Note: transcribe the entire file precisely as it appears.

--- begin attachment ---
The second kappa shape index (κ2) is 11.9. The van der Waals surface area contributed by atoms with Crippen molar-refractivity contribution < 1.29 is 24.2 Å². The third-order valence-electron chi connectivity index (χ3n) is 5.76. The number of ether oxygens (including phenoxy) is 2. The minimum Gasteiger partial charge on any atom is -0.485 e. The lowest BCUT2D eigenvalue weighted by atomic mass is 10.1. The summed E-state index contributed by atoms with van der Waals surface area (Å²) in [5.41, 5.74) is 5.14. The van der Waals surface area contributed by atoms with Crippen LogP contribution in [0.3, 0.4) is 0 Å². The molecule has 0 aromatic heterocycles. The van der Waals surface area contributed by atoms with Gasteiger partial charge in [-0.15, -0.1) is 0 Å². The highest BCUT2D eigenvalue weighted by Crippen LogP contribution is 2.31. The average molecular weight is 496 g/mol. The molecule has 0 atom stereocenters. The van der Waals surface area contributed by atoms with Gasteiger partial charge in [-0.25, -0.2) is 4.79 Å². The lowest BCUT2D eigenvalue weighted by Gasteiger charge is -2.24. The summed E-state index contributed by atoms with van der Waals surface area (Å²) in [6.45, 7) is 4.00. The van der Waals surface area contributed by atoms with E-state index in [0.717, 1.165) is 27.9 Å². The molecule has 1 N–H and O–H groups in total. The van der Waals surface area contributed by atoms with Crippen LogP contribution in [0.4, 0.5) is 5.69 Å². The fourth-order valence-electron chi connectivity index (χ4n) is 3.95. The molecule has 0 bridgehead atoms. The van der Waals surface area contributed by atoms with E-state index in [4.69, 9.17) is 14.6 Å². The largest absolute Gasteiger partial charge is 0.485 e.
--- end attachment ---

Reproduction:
The second kappa shape index (κ2) is 11.9. The van der Waals surface area contributed by atoms with Crippen molar-refractivity contribution < 1.29 is 24.2 Å². The third-order valence-electron chi connectivity index (χ3n) is 5.76. The number of ether oxygens (including phenoxy) is 2. The minimum Gasteiger partial charge on any atom is -0.485 e. The lowest BCUT2D eigenvalue weighted by atomic mass is 10.1. The summed E-state index contributed by atoms with van der Waals surface area (Å²) in [5.41, 5.74) is 5.14. The van der Waals surface area contributed by atoms with Crippen LogP contribution in [0.3, 0.4) is 0 Å². The molecule has 0 aromatic heterocycles. The van der Waals surface area contributed by atoms with Gasteiger partial charge in [-0.15, -0.1) is 0 Å². The highest BCUT2D eigenvalue weighted by Crippen LogP contribution is 2.31. The average molecular weight is 496 g/mol. The molecule has 0 atom stereocenters. The van der Waals surface area contributed by atoms with Gasteiger partial charge in [-0.25, -0.2) is 4.79 Å². The lowest BCUT2D eigenvalue weighted by Gasteiger charge is -2.24. The summed E-state index contributed by atoms with van der Waals surface area (Å²) in [6.45, 7) is 4.00. The van der Waals surface area contributed by atoms with E-state index in [0.717, 1.165) is 27.9 Å². The molecule has 1 N–H and O–H groups in total. The van der Waals surface area contributed by atoms with Crippen LogP contribution in [0.4, 0.5) is 5.69 Å². The fourth-order valence-electron chi connectivity index (χ4n) is 3.95. The molecule has 0 bridgehead atoms. The van der Waals surface area contributed by atoms with E-state index in [4.69, 9.17) is 14.6 Å². The largest absolute Gasteiger partial charge is 0.485 e.